[Novalug] Accessing BIOS
James Ewing Cottrell 3rd
JECottrell3 at Comcast.NET
Wed Jan 13 21:21:35 EST 2010
Perhaps the best way to think of this is as a Generic Term.
A copier, regardless of make, is a Xerox Machine.
A carbonated cola beverage is a Coke.
A facial tissue is a Kleenex.
Searching for something on the Net is Googling It, even if you use BING.
And a DMI/EFI/Sun-OpenBoot-Firmware is a BIOS.
We disagree because Terms We Don't Care About are being used.
Most people here want nothing more than a vague hazy concept of what a
BIOS is. All we want is something simple to get and set key/value pairs
from the command line; something like Sun's eeprom command.
So yeah, you are Correct, but you're in the Wrong Room (the one without
hardware engineers). A similar example would be if you were talking
about Infarctions in a CPR Class for non-medical people. Now if you said
Heart Attack, people will know what you're talking about.
Bryan J. Smith wrote:
> DMI provides this information, not the BIOS.
> Every vendor, software tool and other solution calls it DMI.
> In fact, BIOS is the legacy (and _incorrect_) name for what is a huge set of firmware today.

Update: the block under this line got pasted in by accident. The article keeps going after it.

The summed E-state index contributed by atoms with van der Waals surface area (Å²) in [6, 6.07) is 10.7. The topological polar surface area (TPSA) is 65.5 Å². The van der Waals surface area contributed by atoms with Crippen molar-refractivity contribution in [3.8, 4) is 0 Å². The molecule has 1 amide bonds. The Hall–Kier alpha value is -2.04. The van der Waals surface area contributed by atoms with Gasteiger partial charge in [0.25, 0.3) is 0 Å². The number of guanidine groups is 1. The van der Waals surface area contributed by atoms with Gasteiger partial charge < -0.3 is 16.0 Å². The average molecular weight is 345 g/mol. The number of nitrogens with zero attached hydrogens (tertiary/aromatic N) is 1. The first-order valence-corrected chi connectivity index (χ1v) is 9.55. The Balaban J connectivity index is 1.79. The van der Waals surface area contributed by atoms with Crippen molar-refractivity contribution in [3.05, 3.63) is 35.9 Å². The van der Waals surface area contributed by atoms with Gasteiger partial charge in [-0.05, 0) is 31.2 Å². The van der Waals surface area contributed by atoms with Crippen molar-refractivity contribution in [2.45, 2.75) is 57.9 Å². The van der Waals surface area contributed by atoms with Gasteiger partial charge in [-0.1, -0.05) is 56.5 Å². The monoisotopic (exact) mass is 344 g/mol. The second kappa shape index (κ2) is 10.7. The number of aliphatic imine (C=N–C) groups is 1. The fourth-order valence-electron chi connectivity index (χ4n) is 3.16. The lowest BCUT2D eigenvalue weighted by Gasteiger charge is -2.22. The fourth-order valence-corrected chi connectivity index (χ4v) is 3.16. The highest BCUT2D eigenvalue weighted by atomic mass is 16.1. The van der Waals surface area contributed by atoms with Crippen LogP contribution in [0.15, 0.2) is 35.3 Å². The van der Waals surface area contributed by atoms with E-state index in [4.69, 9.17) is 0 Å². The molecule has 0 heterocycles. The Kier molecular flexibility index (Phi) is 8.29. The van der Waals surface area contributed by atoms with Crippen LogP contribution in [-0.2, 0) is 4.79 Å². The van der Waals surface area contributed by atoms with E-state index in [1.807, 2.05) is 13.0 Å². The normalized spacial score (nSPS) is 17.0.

> It is no longer BIOS, and DMI is the interface into the firmware.
> Now _back_ to the actual context of the _original_ statement ...
> This was not remotely an issue with Linux, not naming, not anything.
> Making broad statement that this is what is wrong with Linux is totally off-base.
> How can you disagree? It's called DMI and it's not up to Linux to change that.
> There are GUIs in GNOME and KDE that provide the same DMI info as Windows MMCs.
> This has absolutely _nothing_ to do with Linux at all, and Linux differs _none_.
> In fact, Windows can be far, far less consistent and related to the actual item under foci.
> But in this case, it's just DMI and unavoidable, and nothing to do with Linux.
> -- Bryan
> P.S. Intel actually introduced EFI to address the sprawling firmware mess.
> ----- Original Message ----
> From: James Ewing Cottrell 3rd <JECottrell3 at comcast.net>
> I disagree. Hardware acronyms are clearly useful to the engineers that build all that stuff,
> but the PC is a Rat's Nest of Conventions, which altho Probably Documented Somewhere,
> but Mostly Mysterious to the rest of us.
> ... cut ...
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